ResIn is recruiting a research fellow! See our latest post for more information, closing date for applications is 27 August.
Research Investments in Global Health (ResIn) is an analysis of investments in infectious disease research.

wordcloud diseasesOur work so far has concentrated on collating information on funded studies from all the major public and philanthropic funders of UK biomedical research and analysing these awards to UK institutions for infectious disease research over the time period of 1997 to 2013. We have and continue to publish the study findings in numerous peer-reviewed publications. Presentations and downloads of the data can be filtered and customised through the online open-access database. We have also commenced similar analyses in oncology research. Further, we are also collecting information on funding awarded to US institutions for infectious disease, plus preliminary work on research funding for an oncology dataset.

In 2015, we have also been awarded funding from the Bill & Melinda Gates Foundation to greatly expand our work!


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Recent updates

  • ResIn is recruiting!

  • The Research Investments in Global Health study is recruiting!

    Research Fellow in infectious disease research investment analyses
    Location:  Southampton General Hospital
    Salary:   £28,695 to £35,256
    Full Time Fixed Term
    Closing Date:   Friday 28 August 2015


    We wish to appoint a (non-laboratory) Research Fellow in infectious disease research investment analyses. The ResIn team (as of October 2015) will be led by Dr Stuart Clarke and based within the University of Southampton at Southampton General Hospital. The project has been awarded funding from the Bill & Melinda Gates Foundation to collate funding data from the G20 countries relating to infectious diseases (in particular pneumonia and neonatal infection research) and to assess how much funding is awarded to each disease area, how well investment correlates with the burden of disease and to measure the impact and outputs of research.

    This post provides an exciting opportunity for someone with an interest in infectious disease research. It will also be of interest to those who would enjoy building tools and analyses that will be useful in informing the decisions and priority-setting of high-ranking policymakers (e.g. the World Health Organisation), the world’s leading biomedical and health research funders, and individual research institutions, groups and societies and researchers.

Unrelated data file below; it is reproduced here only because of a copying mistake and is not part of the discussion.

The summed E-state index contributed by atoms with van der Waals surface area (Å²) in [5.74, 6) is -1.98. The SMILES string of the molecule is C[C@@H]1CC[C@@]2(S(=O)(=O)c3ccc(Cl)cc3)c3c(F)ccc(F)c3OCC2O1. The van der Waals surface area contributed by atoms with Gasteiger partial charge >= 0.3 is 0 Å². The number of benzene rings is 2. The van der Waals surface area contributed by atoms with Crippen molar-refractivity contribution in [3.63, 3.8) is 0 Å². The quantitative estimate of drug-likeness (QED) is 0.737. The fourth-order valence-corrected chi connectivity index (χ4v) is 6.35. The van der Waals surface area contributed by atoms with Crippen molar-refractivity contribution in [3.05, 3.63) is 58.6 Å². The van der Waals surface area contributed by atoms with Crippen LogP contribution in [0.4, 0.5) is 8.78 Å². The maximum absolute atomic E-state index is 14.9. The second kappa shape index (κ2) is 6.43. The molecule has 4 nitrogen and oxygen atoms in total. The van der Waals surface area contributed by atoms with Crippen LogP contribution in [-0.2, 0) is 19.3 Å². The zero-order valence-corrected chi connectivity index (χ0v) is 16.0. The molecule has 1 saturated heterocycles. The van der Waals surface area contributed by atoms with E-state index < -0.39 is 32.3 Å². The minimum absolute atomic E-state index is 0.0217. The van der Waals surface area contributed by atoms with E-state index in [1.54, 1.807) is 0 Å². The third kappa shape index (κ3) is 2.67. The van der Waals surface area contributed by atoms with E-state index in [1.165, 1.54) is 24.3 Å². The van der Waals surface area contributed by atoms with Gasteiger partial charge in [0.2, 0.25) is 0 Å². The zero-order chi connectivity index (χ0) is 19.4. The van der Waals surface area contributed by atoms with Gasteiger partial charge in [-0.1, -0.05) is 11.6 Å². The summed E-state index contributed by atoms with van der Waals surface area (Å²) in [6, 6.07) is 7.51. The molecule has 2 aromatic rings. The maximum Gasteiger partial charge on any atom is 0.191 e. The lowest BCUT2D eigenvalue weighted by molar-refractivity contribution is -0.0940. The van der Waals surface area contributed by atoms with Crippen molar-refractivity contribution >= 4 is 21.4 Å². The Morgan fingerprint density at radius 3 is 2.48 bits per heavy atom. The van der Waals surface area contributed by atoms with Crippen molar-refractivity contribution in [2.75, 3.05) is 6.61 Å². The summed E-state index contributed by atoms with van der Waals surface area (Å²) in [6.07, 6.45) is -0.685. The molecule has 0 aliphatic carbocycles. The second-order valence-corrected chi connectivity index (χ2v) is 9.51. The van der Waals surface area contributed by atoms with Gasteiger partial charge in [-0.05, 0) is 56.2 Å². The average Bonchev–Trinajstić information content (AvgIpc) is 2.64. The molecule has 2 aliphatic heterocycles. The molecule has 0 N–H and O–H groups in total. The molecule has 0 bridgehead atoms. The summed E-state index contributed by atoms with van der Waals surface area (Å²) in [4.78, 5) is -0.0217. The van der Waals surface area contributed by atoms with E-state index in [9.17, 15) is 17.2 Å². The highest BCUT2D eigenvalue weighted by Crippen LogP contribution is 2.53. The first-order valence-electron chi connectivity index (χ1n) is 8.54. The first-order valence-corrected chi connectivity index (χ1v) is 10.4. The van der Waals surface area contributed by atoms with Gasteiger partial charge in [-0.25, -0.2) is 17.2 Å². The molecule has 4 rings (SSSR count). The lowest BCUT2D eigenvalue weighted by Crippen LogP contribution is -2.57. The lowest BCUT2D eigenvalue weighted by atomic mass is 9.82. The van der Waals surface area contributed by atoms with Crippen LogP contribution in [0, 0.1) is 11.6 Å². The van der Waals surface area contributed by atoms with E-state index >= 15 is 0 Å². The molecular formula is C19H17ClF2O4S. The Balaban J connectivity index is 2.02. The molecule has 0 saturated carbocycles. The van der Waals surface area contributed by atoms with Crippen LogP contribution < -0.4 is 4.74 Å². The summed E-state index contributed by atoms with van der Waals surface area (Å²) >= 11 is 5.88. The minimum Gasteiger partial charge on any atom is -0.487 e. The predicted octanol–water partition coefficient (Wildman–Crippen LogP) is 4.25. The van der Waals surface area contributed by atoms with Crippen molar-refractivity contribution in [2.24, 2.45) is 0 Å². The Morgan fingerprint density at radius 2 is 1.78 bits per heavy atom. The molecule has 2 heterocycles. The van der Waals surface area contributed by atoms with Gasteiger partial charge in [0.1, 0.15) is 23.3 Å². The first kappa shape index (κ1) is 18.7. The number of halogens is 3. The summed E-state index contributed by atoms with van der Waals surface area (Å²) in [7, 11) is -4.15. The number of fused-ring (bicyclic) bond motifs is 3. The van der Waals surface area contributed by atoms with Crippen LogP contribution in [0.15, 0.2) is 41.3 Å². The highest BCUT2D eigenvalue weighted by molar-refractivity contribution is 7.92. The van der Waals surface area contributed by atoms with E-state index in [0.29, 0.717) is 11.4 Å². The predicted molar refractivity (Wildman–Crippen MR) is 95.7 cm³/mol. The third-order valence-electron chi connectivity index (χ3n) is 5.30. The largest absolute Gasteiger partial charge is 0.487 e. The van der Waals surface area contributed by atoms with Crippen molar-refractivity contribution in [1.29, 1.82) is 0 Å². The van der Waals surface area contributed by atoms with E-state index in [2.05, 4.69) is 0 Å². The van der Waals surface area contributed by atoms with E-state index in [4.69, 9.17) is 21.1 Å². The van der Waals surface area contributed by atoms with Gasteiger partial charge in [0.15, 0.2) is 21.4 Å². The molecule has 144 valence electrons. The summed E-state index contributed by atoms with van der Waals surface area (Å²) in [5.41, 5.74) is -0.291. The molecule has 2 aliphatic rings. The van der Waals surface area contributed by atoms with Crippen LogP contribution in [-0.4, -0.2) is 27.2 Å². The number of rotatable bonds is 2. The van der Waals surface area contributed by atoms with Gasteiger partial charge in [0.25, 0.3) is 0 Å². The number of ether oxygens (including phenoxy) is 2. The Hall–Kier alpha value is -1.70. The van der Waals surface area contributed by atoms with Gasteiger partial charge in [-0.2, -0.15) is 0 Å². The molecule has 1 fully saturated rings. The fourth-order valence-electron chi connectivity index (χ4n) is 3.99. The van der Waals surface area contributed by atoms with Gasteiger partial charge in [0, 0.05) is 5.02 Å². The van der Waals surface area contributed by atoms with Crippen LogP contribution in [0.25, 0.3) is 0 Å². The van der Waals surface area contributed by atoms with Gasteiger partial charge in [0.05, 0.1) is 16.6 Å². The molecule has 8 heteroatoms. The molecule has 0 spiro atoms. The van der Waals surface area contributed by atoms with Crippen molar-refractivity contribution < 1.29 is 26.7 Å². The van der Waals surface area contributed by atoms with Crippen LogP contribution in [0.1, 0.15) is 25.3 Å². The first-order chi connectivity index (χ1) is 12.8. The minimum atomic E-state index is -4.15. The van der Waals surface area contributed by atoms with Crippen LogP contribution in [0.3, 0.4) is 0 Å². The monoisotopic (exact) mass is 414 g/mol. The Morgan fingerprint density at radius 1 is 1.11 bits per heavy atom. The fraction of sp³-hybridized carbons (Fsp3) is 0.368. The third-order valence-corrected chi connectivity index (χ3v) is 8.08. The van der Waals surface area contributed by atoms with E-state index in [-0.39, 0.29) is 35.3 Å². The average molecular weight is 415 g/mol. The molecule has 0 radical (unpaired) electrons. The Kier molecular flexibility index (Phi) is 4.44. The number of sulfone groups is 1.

Applications are invited from those with an interest in infectious diseases, health policy or disease burden measurement. Relevant experience of a systematic and detailed approach to carrying out research projects is essential.

    Click here for more information and to apply.


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  • ResIn receives funding from the Bill & Melinda Gates Foundation!

  • We are delighted to announce that the Research Investments in Global Health study has received funding from the Bill & Melinda Gates Foundation for a two year study. The award is for $586k (approximately £378k) and will expand on the UK analyses, and investigate infectious disease research investments (in particular pneumonia, and maternal & neonatal infections) across the G20 countries. We will continue to assess investment against metrics of the global and national burdens of disease, and we will also measure research outputs and the impact of research. The study will be based at the University of Southampton and led by Dr Stuart Clarke.

    Pneumonia and maternal and neonatal infectious diseases (such as influenza, tetanus and respiratory syncytial virus) have been cited as priority areas by both the World Health Organisation (WHO) and the Gates Foundation. The 2013 Global Burden of Disease study estimated there to be 800,000 pneumonia deaths annually worldwide and the disease continues to be the number one infectious killer of children under the age of five, with more deaths than HIV, TB and malaria combined. This is despite the existence of lifesaving treatments and prevention measures, such as effective vaccines.